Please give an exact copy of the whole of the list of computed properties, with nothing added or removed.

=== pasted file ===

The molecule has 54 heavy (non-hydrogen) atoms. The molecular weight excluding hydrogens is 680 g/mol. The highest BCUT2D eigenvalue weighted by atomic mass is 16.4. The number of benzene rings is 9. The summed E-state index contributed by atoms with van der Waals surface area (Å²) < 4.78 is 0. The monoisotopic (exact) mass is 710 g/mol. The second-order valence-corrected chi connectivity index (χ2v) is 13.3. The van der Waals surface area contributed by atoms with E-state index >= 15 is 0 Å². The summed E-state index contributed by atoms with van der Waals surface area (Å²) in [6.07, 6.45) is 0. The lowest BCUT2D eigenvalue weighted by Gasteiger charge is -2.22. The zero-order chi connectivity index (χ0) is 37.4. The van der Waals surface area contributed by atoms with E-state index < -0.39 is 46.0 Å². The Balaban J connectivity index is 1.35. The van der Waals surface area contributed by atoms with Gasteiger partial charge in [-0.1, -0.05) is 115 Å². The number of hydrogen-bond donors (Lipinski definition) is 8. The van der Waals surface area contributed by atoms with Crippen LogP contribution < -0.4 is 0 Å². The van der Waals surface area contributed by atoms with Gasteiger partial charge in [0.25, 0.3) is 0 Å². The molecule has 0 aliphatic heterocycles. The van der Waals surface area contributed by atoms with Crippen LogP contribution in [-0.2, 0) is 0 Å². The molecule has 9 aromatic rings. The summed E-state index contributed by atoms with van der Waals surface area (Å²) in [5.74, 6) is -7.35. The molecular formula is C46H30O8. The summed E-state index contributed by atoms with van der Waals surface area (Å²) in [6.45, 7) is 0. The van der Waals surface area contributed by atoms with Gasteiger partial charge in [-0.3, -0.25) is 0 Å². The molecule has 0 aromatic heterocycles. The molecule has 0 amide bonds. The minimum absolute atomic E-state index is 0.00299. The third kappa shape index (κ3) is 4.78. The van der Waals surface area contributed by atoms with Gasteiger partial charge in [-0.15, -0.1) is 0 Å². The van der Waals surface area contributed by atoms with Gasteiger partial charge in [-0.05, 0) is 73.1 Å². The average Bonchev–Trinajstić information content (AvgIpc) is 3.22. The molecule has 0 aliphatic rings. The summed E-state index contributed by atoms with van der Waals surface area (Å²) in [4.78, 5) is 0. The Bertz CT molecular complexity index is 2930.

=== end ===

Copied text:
The molecule has 54 heavy (non-hydrogen) atoms. The molecular weight excluding hydrogens is 680 g/mol. The highest BCUT2D eigenvalue weighted by atomic mass is 16.4. The number of benzene rings is 9. The summed E-state index contributed by atoms with van der Waals surface area (Å²) < 4.78 is 0. The monoisotopic (exact) mass is 710 g/mol. The second-order valence-corrected chi connectivity index (χ2v) is 13.3. The van der Waals surface area contributed by atoms with E-state index >= 15 is 0 Å². The summed E-state index contributed by atoms with van der Waals surface area (Å²) in [6.07, 6.45) is 0. The lowest BCUT2D eigenvalue weighted by Gasteiger charge is -2.22. The zero-order chi connectivity index (χ0) is 37.4. The van der Waals surface area contributed by atoms with E-state index < -0.39 is 46.0 Å². The Balaban J connectivity index is 1.35. The van der Waals surface area contributed by atoms with Gasteiger partial charge in [-0.1, -0.05) is 115 Å². The number of hydrogen-bond donors (Lipinski definition) is 8. The van der Waals surface area contributed by atoms with Crippen LogP contribution < -0.4 is 0 Å². The van der Waals surface area contributed by atoms with Gasteiger partial charge in [0.25, 0.3) is 0 Å². The molecule has 0 aliphatic heterocycles. The van der Waals surface area contributed by atoms with Crippen LogP contribution in [-0.2, 0) is 0 Å². The molecule has 9 aromatic rings. The summed E-state index contributed by atoms with van der Waals surface area (Å²) in [5.74, 6) is -7.35. The molecular formula is C46H30O8. The summed E-state index contributed by atoms with van der Waals surface area (Å²) in [6.45, 7) is 0. The van der Waals surface area contributed by atoms with Gasteiger partial charge in [-0.3, -0.25) is 0 Å². The molecule has 0 aromatic heterocycles. The molecule has 0 amide bonds. The minimum absolute atomic E-state index is 0.00299. The third kappa shape index (κ3) is 4.78. The van der Waals surface area contributed by atoms with Gasteiger partial charge in [-0.15, -0.1) is 0 Å². The van der Waals surface area contributed by atoms with Gasteiger partial charge in [-0.05, 0) is 73.1 Å². The average Bonchev–Trinajstić information content (AvgIpc) is 3.22. The molecule has 0 aliphatic rings. The summed E-state index contributed by atoms with van der Waals surface area (Å²) in [4.78, 5) is 0. The Bertz CT molecular complexity index is 2930.